As you can see, I have umpteen number of things to take care of. But before I get engrossed into that, I want to share with you a quick and easy dessert that I made last week. I am not saying that this is first of its kind, but I woke up with this image one morning. The image of chocolate cups, some berries and whipped cream. It was stuck to my head, and there was no other way but to try it. As I sat thinking on how to go about it, G couldn’t help but notice. He asked and I explained, hesitantly. ‘So, what do you think?’. ‘Dark chocolate and raspberries – That sounds delicious’, he said. And delicious it was. I loved the ease with which it came together, and he loved how delectable it was. So there we were, sitting on the floor amidst boxes, enjoying this lovely homemade dessert. A memorable moment and a much needed slowdown amidst this frenzy!

Dark Chocolate Cups With Raspberries
(makes 4)


Dark chocolate – 4 oz
Whipping cream – ¼ cup
White chocolate – 1 oz
Raspberries – 1 cup

Dark chocolate curls for garnish
Muffin liners – 4


Line a muffin tin with muffin liners. Take the glass bowl that you are going to use for whipping the cream, and put in the freezer for 15 minutes. The cream whips and holds better.

Melt the dark chocolate in microwave for a minute, stirring once in between. The chocolate should be uniformly melted with a sheen. With a pastry brush, brush the insides of the muffin liners, coating thoroughly. It may be tricky at first, but you will get the hang of it. Freeze for 30 minutes. Take cups out, and give a second coat with the remaining chocolate. Return back to the freezer and freeze for 2 hours.

In a separate bowl, melt the white chocolate in the microwave for 30-40 seconds, stirring every 10 seconds. Take the frozen glass bowl from the freezer, and whip the cream until it forms hard peaks. To the melted white chocolate, add 1/3rd of the whipped cream. Gently fold the cream into the chocolate. The cream will deflate now, but will hold its shape during subsequent additions. Add the rest of the whipped cream to the chocolate mixture. Gently fold and do not mix vigorously. When it is combined, scoop the chocolate-cream mixture onto a pastry bag fitted with a nozzle of your choice, or onto a zip-top bag with a corner cut. Refrigerate this mixture for at least an hour.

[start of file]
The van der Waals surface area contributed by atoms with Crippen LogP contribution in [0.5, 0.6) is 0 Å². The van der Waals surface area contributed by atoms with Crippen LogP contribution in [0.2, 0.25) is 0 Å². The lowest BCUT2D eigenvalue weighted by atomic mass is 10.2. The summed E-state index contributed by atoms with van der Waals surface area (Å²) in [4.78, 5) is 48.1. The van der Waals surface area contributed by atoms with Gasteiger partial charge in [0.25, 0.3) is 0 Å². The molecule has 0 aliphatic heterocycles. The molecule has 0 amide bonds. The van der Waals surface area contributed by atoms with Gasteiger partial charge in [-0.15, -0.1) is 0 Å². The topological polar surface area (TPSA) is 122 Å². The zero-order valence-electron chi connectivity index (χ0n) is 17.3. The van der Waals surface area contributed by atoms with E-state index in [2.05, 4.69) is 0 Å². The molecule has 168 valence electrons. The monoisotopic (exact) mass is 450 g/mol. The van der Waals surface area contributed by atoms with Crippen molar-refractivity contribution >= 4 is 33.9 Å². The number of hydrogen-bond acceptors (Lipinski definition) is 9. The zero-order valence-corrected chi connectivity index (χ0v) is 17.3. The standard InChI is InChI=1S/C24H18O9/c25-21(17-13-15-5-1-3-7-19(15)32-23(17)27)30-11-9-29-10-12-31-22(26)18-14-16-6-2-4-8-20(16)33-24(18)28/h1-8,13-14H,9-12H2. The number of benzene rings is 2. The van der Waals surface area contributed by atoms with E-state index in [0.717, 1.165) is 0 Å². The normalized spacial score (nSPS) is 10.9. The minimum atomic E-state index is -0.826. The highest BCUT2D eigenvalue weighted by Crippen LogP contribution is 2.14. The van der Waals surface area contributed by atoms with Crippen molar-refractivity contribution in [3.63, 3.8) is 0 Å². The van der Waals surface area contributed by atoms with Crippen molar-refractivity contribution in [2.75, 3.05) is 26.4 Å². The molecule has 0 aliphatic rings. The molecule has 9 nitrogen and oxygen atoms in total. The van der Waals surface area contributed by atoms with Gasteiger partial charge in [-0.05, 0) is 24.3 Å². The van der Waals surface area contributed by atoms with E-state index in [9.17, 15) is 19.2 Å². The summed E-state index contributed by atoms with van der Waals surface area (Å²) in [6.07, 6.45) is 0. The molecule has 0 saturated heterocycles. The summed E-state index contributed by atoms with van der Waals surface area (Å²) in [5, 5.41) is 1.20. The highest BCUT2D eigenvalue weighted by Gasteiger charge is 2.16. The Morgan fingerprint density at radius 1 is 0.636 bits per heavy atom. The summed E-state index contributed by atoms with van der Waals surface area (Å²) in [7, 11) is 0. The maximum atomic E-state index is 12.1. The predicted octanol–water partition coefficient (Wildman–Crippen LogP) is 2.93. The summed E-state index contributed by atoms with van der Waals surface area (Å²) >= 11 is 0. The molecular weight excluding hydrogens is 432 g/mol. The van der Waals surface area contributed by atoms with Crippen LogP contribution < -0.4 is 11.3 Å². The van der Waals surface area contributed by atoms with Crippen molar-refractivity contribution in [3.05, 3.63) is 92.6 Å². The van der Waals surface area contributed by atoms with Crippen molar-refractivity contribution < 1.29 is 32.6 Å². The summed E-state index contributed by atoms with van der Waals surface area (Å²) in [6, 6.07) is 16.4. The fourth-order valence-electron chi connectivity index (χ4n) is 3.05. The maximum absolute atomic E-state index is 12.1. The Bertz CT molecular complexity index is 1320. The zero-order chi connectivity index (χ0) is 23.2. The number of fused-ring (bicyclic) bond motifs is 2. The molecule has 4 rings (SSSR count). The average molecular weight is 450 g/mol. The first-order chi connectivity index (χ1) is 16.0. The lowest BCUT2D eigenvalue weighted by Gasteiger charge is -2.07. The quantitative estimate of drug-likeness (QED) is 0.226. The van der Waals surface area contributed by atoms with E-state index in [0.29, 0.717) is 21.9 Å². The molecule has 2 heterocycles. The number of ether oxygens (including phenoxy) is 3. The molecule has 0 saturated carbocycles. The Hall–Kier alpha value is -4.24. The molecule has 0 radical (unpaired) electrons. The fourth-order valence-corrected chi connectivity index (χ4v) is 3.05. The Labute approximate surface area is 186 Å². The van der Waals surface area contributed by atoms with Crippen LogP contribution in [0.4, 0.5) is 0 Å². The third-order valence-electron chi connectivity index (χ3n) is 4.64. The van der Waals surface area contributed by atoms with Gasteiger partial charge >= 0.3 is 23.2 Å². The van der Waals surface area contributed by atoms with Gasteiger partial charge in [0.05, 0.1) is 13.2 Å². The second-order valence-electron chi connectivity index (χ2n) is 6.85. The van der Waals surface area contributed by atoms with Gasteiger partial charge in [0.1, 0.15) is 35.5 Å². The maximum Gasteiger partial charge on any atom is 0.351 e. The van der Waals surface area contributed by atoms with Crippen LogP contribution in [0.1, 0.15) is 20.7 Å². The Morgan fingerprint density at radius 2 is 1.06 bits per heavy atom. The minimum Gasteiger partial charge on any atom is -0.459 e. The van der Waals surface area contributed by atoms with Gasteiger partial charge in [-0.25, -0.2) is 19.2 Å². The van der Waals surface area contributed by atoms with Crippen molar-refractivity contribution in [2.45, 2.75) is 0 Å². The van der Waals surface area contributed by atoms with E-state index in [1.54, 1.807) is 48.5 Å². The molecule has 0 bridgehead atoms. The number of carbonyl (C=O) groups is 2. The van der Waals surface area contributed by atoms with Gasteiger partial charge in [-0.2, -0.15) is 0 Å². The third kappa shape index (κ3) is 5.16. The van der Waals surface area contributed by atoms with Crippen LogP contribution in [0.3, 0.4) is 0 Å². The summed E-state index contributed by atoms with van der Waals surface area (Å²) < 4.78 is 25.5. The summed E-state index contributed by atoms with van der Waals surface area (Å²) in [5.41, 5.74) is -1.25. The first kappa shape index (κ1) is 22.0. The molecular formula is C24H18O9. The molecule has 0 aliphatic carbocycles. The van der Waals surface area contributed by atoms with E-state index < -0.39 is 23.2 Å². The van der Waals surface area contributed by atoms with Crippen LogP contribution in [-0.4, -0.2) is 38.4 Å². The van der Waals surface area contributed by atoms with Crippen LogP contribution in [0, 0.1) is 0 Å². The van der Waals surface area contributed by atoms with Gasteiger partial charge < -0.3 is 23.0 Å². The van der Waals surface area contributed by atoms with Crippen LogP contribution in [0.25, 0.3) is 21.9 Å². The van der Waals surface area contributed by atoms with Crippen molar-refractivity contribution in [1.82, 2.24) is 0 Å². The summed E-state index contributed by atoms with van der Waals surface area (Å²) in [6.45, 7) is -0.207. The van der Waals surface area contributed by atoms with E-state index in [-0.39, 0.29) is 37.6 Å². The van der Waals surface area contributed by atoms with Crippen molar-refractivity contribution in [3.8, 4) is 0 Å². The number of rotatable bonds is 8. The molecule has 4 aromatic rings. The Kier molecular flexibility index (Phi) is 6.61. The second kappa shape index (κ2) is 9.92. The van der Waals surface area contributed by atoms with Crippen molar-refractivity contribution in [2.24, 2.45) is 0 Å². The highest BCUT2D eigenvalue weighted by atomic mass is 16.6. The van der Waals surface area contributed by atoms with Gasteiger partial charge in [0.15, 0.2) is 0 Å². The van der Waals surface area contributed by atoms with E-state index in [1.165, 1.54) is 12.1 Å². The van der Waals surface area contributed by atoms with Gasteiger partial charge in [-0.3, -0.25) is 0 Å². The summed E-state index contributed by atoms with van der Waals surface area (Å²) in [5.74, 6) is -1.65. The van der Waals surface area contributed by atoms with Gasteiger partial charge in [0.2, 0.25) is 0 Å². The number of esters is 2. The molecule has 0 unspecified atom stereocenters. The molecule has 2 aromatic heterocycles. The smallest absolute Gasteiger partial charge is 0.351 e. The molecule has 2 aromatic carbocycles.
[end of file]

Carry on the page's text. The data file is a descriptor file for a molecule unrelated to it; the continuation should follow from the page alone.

The chocolate cups and the whipped cream-chocolate mixture can be made up to this point and stored in freezer and refrigerator respectively, for up to 5 days. When you are ready to serve, set the chocolate cups on the countertop for 5 minutes. This makes the peeling of the muffin liner easy. Once the liner is peeled, set on the serving plate. Fill the bottom with whipped cream-chocolate, top with raspberries, and finish off with another swirl of whipped cream-chocolate. Garnish with dark chocolate curls, if desired.

  • Swap the white and dark chocolates. Make white chocolate cups with dark chocolate-cream, with a hint of orange zest.
  • Use plain ole’ whipped cream from a can.
  • Use mixed berries instead of just raspberries.
Its summer and berries are abundant. Do you folks have any suggestions for enjoying this dessert over fall and winter? Otherwise I just have to make this with just chocolate whipped cream. Not that I am complaining ;).